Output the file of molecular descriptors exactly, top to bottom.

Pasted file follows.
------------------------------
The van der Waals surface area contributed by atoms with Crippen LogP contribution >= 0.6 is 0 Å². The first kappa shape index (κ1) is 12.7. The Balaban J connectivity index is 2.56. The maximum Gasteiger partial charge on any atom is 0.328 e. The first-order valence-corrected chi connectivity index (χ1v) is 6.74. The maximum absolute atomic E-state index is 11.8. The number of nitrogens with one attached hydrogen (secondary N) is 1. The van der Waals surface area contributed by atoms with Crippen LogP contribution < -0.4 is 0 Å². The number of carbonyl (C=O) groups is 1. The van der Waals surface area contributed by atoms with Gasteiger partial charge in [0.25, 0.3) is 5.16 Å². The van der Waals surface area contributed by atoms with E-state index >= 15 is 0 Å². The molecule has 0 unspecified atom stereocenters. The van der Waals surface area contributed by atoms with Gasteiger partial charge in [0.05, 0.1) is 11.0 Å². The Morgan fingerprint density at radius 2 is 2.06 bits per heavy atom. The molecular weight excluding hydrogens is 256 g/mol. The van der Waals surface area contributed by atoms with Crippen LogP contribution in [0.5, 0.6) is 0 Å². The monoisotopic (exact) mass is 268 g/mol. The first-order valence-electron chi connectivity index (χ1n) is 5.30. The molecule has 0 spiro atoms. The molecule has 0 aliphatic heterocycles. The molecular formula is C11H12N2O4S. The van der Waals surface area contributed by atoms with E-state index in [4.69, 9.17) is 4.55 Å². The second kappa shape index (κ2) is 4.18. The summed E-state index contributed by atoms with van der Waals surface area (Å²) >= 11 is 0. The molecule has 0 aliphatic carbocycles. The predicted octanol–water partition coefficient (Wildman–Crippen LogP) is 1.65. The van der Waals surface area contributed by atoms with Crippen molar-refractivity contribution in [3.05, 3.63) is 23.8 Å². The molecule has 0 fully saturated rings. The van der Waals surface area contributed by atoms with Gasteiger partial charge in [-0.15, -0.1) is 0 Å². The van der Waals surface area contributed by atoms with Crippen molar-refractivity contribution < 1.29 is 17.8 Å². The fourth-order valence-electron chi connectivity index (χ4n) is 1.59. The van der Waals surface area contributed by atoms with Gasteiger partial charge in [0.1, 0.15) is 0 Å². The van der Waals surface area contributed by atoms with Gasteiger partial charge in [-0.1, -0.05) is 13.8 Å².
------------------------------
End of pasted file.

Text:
The van der Waals surface area contributed by atoms with Crippen LogP contribution >= 0.6 is 0 Å². The first kappa shape index (κ1) is 12.7. The Balaban J connectivity index is 2.56. The maximum Gasteiger partial charge on any atom is 0.328 e. The first-order valence-corrected chi connectivity index (χ1v) is 6.74. The maximum absolute atomic E-state index is 11.8. The number of nitrogens with one attached hydrogen (secondary N) is 1. The van der Waals surface area contributed by atoms with Crippen LogP contribution < -0.4 is 0 Å². The number of carbonyl (C=O) groups is 1. The van der Waals surface area contributed by atoms with Gasteiger partial charge in [0.25, 0.3) is 5.16 Å². The van der Waals surface area contributed by atoms with E-state index >= 15 is 0 Å². The molecule has 0 unspecified atom stereocenters. The van der Waals surface area contributed by atoms with Gasteiger partial charge in [0.05, 0.1) is 11.0 Å². The Morgan fingerprint density at radius 2 is 2.06 bits per heavy atom. The molecular weight excluding hydrogens is 256 g/mol. The van der Waals surface area contributed by atoms with Crippen LogP contribution in [0.5, 0.6) is 0 Å². The monoisotopic (exact) mass is 268 g/mol. The first-order valence-electron chi connectivity index (χ1n) is 5.30. The molecule has 0 spiro atoms. The molecule has 0 aliphatic heterocycles. The molecular formula is C11H12N2O4S. The van der Waals surface area contributed by atoms with E-state index in [4.69, 9.17) is 4.55 Å². The second kappa shape index (κ2) is 4.18. The summed E-state index contributed by atoms with van der Waals surface area (Å²) >= 11 is 0. The molecule has 0 aliphatic carbocycles. The predicted octanol–water partition coefficient (Wildman–Crippen LogP) is 1.65. The van der Waals surface area contributed by atoms with Crippen molar-refractivity contribution in [3.05, 3.63) is 23.8 Å². The molecule has 0 fully saturated rings. The van der Waals surface area contributed by atoms with Gasteiger partial charge in [-0.15, -0.1) is 0 Å². The van der Waals surface area contributed by atoms with Crippen molar-refractivity contribution < 1.29 is 17.8 Å². The fourth-order valence-electron chi connectivity index (χ4n) is 1.59. The van der Waals surface area contributed by atoms with Gasteiger partial charge in [0.1, 0.15) is 0 Å². The van der Waals surface area contributed by atoms with Gasteiger partial charge in [-0.1, -0.05) is 13.8 Å².